Derryn Hinch’s Justice Party loses one of its three Victorian Upper House MPs



December 18, 2018 18:41:00

Derryn Hinch’s fledgling Victorian party has lost a rookie MP before she was even sworn into State Parliament.

Key points:

  • The Justice Party won three Upper House seats
  • Ms Cumming said she quit the party after losing the ballot to be its leader
  • Senator Hinch said Ms Cumming was disendorsed because of her behaviour during the ballot

Senator Hinch’s Justice Party won three Upper House seats at last month’s state election, with a primary vote of 3.7 per cent.

But the day before the trio were due to be sworn in, Catherine Cumming has announced she will quit the party and sit as an independent.

Senator Hinch said Ms Cumming had been disendorsed.

The former western suburbs councillor and two-time mayor of Maribrynong had a falling-out with the party that appears to have been brewing for weeks.

She told the ABC she was quitting because she did not win the vote to lead the party, despite having more than two decades of political experience in local government.

She also said she did not want to be associated with the so-called “preference whisperer”, Glenn Druery, who is the subject of a complaint to police about his dealings with political parties and the harvesting of votes.

“I realised I can’t work with Glenn Druery,” she said.

She also said she felt sidelined by the party and had to fight with them during the campaign to get her face on election material.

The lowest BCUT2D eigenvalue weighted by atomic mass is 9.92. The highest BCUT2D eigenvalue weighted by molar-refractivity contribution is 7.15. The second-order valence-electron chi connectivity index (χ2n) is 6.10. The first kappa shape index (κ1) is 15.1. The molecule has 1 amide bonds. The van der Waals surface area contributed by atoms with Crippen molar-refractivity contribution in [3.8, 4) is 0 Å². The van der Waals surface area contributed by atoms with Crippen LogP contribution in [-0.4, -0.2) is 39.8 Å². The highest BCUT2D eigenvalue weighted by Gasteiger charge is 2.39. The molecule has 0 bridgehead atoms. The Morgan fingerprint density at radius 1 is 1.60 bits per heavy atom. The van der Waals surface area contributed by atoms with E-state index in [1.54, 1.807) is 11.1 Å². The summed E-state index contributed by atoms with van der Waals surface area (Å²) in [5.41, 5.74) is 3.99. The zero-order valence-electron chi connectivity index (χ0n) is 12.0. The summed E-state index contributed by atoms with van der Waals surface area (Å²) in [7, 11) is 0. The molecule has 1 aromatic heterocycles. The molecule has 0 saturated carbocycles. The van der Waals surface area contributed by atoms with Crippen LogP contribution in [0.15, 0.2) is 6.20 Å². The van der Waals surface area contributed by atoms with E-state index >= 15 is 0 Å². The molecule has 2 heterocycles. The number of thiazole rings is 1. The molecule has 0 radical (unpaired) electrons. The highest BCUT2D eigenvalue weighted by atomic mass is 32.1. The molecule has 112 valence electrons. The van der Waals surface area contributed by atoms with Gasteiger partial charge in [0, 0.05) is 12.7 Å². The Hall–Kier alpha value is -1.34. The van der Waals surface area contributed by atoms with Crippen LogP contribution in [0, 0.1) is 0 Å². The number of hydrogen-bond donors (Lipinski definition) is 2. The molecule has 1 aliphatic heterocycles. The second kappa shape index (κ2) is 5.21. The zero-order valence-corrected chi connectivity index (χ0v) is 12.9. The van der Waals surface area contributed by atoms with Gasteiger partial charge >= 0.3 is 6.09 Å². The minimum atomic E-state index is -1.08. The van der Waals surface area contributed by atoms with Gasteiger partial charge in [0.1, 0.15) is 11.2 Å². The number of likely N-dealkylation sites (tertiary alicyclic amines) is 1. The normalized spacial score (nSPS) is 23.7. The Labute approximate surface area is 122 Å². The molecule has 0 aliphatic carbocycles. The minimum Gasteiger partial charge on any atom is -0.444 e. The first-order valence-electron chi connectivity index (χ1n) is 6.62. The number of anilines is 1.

But Senator Hinch said Ms Cumming was disendorsed because of childish behaviour during the leadership ballot she lost to Stuart Grimley.

“If you don’t elect me as leader, I will throw my toys out of the pram. I will quit,” Senator Hinch claims she said.

“I think she is a very good woman and a very good candidate, but you can’t be blackmailed and I couldn’t do it to other candidates, so I had to pull the pin,” he said.

“I’m very sad about it.

“I call it the Cory Bernardi syndrome. He was elected as a Liberal and then betrayed his party.”

Senator Hinch channelled a football legend to describe his disappointment.

“As Ron Barassi used to say: ‘There is no ‘I’ in team,” he said.

Senator Hinch’s party was the largest bloc on the Upper House’s crossbench of 11 MPs.

The Andrews Government has 18 out of 40 votes in the Upper House, and will need three votes from the crossbench to pass any legislation opposed by the Coalition.







First posted

December 18, 2018 16:53:40

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